Peter Rock, urban gull expert and a Research Associate at the UK’s University of Bristol, estimates urban gulls have been around for thousands of years, but they only began breeding on buildings after World War Two following the introduction of landfills on the outskirts of city centres.
Their numbers truly began to climb in the UK with the passing of the country’s Clean Air Act in 1956, which prevented landfill operators from burning rubbish on site.
“This was an open invitation to the gulls. They had a feeding bonanza,” says Rock.
Landfills may have encouraged gulls to nest in our cities, but with increasing anti-gull measures in place they aren’t the reason they have stuck around.
“Once urban populations start developing they realise it’s actually quite a comfortable life,” says Rock.
In the past 35 years, the number of gulls nesting in British cities has increased sharply.
Since the last national census of seabirds in the UK was conducted in 2000 the number of urban gull colonies has more than doubled from 239 to 512, says Rock. Cities offer gulls a safe environment free from predators and disturbance, warmer temperatures than the countryside and street lighting to enable foraging at night.
The key to the urban gull’s success is not necessarily easy access to food, adds Whitehead, as tracking studies have shown that gulls continue to forage quite a long way from urban areas. Rather, their numbers are being bolstered by rooftop nesting space free from predators.
“Herring gulls in urban areas are doing incredibly well. They’re producing more chicks each year so you’re seeing a real boom in population,” says Tony Whitehead, Public Affairs Manager of the UK-based Royal Society for the Protection of Birds (RSPB).
Despite their incredible population growth, the number of herring and lesser black backed gulls in urban centres is only a small proportion of the total population found nesting on coastal cliffs, offshore islands, by lakes and on moors. It is at these natural sites that gulls are faring much worse.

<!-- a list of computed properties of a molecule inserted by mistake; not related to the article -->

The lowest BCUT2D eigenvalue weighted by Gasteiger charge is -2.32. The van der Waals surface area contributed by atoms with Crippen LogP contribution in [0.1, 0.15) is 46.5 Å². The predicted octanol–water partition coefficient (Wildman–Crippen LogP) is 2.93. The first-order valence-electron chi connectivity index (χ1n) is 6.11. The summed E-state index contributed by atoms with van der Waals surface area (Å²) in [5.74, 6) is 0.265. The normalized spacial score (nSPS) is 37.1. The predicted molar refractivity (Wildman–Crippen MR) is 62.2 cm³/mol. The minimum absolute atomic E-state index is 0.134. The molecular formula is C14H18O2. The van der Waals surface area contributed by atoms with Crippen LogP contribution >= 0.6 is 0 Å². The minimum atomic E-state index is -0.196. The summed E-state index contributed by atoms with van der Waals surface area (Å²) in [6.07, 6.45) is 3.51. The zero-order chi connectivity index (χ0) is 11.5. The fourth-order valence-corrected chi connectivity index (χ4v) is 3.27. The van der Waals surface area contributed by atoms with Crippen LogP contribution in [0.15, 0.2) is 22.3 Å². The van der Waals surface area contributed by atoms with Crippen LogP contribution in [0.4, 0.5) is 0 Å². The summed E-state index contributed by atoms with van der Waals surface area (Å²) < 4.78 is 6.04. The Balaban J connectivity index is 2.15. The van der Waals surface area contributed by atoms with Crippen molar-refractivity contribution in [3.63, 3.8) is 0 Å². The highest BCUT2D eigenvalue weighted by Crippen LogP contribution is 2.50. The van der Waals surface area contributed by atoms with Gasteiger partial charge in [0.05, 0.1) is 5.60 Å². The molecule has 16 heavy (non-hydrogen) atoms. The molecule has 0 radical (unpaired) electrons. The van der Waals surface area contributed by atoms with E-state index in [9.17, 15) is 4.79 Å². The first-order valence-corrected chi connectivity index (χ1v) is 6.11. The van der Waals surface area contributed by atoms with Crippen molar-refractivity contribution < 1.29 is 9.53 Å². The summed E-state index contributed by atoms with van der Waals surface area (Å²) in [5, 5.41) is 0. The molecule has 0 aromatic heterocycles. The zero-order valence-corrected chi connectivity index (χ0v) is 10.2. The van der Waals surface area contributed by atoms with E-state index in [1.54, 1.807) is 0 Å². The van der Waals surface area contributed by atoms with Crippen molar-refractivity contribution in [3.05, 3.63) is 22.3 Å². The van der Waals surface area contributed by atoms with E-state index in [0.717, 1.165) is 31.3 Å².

Rock’s research over the years has shown that in most cases gulls hatched in town will not recruit into a wild colony and vice versa.
What has developed, according to Rock, are two distinct populations that, despite encountering each other on migrations, don’t really mingle.
Rock reports that in the last 30 years, non-urban herring gulls have seen their numbers drop by 60 per cent, while lesser black back gulls have declined more than 30 per cent.
Whitehead says there are three major factors contributing to their decline; a lack of food (or food not being in the right place at the right time), disease and predation. The decline of the UK fishing fleet has also played its part.
“Bycatch isn’t available in the quantity it used to be and we know in other places around the world this is affecting the seagull population.”
Though Whitehead points out that the presence of trawlers may have artificially inflated population numbers in the first place.
So have seagulls abandoned the sea?
Rock says no. The majority of gulls are still nesting in natural sites and there are plenty of urban gulls to be found in towns and cities by the sea.
“They all move around. Usually herring gulls disperse off to the coast even if they have been breeding inland. It may well be that people who have been used to going to the seaside with hordes of seagulls have noticed that there is some decline,” says Rock.
shared via: www.bbc.co.uk/earth/story/20160708-have-seagulls-abandoned-the-sea
article: Kara Segedin
photo: Nick Upton/naturepl.com